theatre, film & tv past and present 2001-2008 & 2013…
If you are tired of tin-pot stars fashioned through the medium of small screen follies, then don’t miss the other pair of dames on the London stage. Elaine Stritch at the Old Vic and Angela Richards at the King’s Head are giving luminous and gutsy performances, the first as herself, the second as lyricist Dorothy Fields.
Elaine Stritch has been stretching those elegant legs for most of her 76 years and doesn’t put a foot wrong in her Tony Award-winning show, Elaine Stritch – At Liberty. Where sentimentality and over-indulgence might be expected, Stritch’s acerbic and witty tracing of her life in showbiz and her battle with alcohol is joyful entertainment: she holds us in thrall for nearly three hours. In a nod to Judy Garland in A Star is Born, she is dressed in a simple white shirt and black tights – those who complain about knobbly knees, and some have, should find something else to do with their time – and plays out her life against a black-painted back wall with just one, plain chair. The only hint of showbiz glamour comes from the swagged curtains at each side of the proscenium arch.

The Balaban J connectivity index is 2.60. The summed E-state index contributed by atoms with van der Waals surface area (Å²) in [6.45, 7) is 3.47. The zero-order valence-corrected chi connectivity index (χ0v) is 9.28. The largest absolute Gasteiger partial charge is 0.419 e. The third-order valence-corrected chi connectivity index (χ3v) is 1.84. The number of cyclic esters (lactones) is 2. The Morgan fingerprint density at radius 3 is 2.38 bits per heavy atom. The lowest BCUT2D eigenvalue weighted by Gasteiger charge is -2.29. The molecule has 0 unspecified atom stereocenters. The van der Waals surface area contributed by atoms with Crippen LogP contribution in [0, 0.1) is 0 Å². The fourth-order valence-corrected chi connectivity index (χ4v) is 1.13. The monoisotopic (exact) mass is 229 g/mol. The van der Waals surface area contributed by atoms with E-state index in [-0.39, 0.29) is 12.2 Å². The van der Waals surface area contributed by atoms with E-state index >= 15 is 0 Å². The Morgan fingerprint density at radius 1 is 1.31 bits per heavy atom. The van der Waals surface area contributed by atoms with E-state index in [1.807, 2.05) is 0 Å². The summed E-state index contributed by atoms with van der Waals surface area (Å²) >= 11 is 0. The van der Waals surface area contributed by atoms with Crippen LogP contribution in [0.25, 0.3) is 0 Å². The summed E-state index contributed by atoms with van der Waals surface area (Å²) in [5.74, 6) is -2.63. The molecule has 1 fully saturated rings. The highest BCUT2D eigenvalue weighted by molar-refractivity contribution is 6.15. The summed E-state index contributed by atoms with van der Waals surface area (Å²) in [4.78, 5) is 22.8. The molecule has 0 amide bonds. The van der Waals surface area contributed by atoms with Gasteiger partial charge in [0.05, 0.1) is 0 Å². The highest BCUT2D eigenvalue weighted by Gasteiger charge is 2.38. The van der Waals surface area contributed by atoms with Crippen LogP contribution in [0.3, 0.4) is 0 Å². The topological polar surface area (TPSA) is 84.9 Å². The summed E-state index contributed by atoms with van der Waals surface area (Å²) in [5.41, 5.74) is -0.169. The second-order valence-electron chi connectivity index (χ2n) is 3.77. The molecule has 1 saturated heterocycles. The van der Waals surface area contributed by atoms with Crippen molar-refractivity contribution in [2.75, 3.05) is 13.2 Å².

Regrets, she has a few but what the hell, the dame’s still here. The applause which greets her first number elicits an irony-laden ‘yes—well’ which brings down the house, and the script, ‘constructed by John Lahr’ and ‘reconstructed’ by Stritch, runs the gamut from the tale of Ethel Merman stopping mid-song to physically eject of a member of the audience during There’s No Business Like Showbusiness – Stritch was Merman’s cover – to her own summary dumping of actor Ben Gazzara in the hope of an affair with Rock Hudson. Not a wise move.
One of the funniest, and most beautifully executed, sequences is the story of what happened when she agreed to appear in Pal Joey at the same time as understudying Merman on TNBLS: suffice to say the theatres are a train ride apart and the Old Vic’s curtains prove their worth in the telling. But Stritch moves the heart as well when she touches on the death of her husband John Bay after barely a decade of marriage, and though she tells it without sentimentality, it is quite apparent that the sadness remains. By the same token, she is refreshingly direct about her love affair with alcohol until diabetes and reality put paid to it. This dame is not one to wallow in self-pity – hell, she enjoyed those times. And though she may not have felt quite the same about being sacked from a stage production of Claire Booth Luce’s The Women starring Gloria Swanson and Margo Champion – exquisite take-offs included – she can take as much pleasure out of picturing the scene as we can in the watching.